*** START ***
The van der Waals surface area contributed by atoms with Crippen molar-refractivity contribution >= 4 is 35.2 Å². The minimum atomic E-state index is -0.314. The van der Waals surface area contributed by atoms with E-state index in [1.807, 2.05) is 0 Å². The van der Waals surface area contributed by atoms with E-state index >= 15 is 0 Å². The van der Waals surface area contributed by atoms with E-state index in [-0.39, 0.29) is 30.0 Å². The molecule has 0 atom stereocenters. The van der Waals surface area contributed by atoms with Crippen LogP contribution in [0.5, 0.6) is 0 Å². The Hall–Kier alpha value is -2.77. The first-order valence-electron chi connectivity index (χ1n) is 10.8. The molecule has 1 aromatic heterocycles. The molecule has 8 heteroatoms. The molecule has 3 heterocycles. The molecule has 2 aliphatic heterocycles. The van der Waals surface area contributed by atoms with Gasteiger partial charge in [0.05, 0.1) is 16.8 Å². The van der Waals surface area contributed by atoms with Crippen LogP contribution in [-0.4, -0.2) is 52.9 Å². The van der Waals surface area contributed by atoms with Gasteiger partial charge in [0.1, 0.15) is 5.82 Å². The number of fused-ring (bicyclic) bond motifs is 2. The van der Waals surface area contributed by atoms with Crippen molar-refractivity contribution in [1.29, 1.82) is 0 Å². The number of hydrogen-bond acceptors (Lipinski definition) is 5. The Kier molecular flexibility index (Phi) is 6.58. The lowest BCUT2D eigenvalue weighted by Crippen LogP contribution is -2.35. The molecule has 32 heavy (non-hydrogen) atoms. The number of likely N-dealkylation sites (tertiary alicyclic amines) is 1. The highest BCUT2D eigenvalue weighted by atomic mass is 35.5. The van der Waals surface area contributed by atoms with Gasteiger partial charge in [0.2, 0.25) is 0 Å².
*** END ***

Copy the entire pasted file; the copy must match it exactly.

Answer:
The van der Waals surface area contributed by atoms with Crippen molar-refractivity contribution >= 4 is 35.2 Å². The minimum atomic E-state index is -0.314. The van der Waals surface area contributed by atoms with E-state index in [1.807, 2.05) is 0 Å². The van der Waals surface area contributed by atoms with E-state index >= 15 is 0 Å². The van der Waals surface area contributed by atoms with E-state index in [-0.39, 0.29) is 30.0 Å². The molecule has 0 atom stereocenters. The van der Waals surface area contributed by atoms with Crippen LogP contribution in [0.5, 0.6) is 0 Å². The Hall–Kier alpha value is -2.77. The first-order valence-electron chi connectivity index (χ1n) is 10.8. The molecule has 1 aromatic heterocycles. The molecule has 8 heteroatoms. The molecule has 3 heterocycles. The molecule has 2 aliphatic heterocycles. The van der Waals surface area contributed by atoms with Gasteiger partial charge in [0.05, 0.1) is 16.8 Å². The van der Waals surface area contributed by atoms with Crippen LogP contribution in [-0.4, -0.2) is 52.9 Å². The van der Waals surface area contributed by atoms with Gasteiger partial charge in [0.1, 0.15) is 5.82 Å². The number of fused-ring (bicyclic) bond motifs is 2. The van der Waals surface area contributed by atoms with Crippen molar-refractivity contribution in [1.29, 1.82) is 0 Å². The number of hydrogen-bond acceptors (Lipinski definition) is 5. The Kier molecular flexibility index (Phi) is 6.58. The lowest BCUT2D eigenvalue weighted by Crippen LogP contribution is -2.35. The molecule has 32 heavy (non-hydrogen) atoms. The number of likely N-dealkylation sites (tertiary alicyclic amines) is 1. The highest BCUT2D eigenvalue weighted by atomic mass is 35.5. The van der Waals surface area contributed by atoms with Gasteiger partial charge in [0.2, 0.25) is 0 Å².